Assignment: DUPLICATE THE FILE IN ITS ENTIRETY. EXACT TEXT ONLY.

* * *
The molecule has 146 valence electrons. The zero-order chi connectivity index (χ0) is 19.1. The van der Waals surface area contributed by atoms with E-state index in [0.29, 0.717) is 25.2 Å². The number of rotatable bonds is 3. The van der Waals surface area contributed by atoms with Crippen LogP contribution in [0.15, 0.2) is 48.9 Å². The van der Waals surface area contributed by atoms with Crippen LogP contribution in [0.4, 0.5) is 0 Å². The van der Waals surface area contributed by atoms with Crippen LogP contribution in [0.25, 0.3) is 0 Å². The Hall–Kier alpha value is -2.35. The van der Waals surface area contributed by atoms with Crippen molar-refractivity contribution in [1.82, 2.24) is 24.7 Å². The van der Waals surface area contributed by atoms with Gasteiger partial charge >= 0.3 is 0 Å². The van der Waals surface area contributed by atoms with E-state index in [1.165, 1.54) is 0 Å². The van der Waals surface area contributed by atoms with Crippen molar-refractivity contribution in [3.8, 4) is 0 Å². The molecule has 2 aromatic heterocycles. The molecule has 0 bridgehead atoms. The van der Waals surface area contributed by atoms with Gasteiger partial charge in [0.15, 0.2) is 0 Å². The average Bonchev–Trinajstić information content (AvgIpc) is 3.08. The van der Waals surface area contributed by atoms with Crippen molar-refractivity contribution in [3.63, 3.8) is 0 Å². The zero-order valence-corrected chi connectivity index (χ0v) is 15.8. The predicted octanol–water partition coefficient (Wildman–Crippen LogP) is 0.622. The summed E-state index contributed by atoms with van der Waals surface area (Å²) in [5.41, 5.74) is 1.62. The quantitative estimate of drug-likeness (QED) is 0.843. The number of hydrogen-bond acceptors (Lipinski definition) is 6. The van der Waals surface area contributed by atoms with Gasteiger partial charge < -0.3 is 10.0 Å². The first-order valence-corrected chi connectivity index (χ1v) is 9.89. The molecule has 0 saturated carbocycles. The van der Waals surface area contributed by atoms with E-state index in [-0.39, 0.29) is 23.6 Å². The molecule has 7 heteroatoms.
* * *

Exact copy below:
The molecule has 146 valence electrons. The zero-order chi connectivity index (χ0) is 19.1. The van der Waals surface area contributed by atoms with E-state index in [0.29, 0.717) is 25.2 Å². The number of rotatable bonds is 3. The van der Waals surface area contributed by atoms with Crippen LogP contribution in [0.15, 0.2) is 48.9 Å². The van der Waals surface area contributed by atoms with Crippen LogP contribution in [0.4, 0.5) is 0 Å². The van der Waals surface area contributed by atoms with Crippen LogP contribution in [0.25, 0.3) is 0 Å². The Hall–Kier alpha value is -2.35. The van der Waals surface area contributed by atoms with Crippen molar-refractivity contribution in [1.82, 2.24) is 24.7 Å². The van der Waals surface area contributed by atoms with Gasteiger partial charge >= 0.3 is 0 Å². The van der Waals surface area contributed by atoms with E-state index in [1.165, 1.54) is 0 Å². The van der Waals surface area contributed by atoms with Crippen molar-refractivity contribution in [3.8, 4) is 0 Å². The molecule has 2 aromatic heterocycles. The molecule has 0 bridgehead atoms. The van der Waals surface area contributed by atoms with Gasteiger partial charge in [0.15, 0.2) is 0 Å². The average Bonchev–Trinajstić information content (AvgIpc) is 3.08. The van der Waals surface area contributed by atoms with Crippen molar-refractivity contribution in [3.63, 3.8) is 0 Å². The zero-order valence-corrected chi connectivity index (χ0v) is 15.8. The predicted octanol–water partition coefficient (Wildman–Crippen LogP) is 0.622. The summed E-state index contributed by atoms with van der Waals surface area (Å²) in [5.41, 5.74) is 1.62. The quantitative estimate of drug-likeness (QED) is 0.843. The number of hydrogen-bond acceptors (Lipinski definition) is 6. The van der Waals surface area contributed by atoms with Gasteiger partial charge < -0.3 is 10.0 Å². The first-order valence-corrected chi connectivity index (χ1v) is 9.89. The molecule has 0 saturated carbocycles. The van der Waals surface area contributed by atoms with E-state index in [-0.39, 0.29) is 23.6 Å². The molecule has 7 heteroatoms.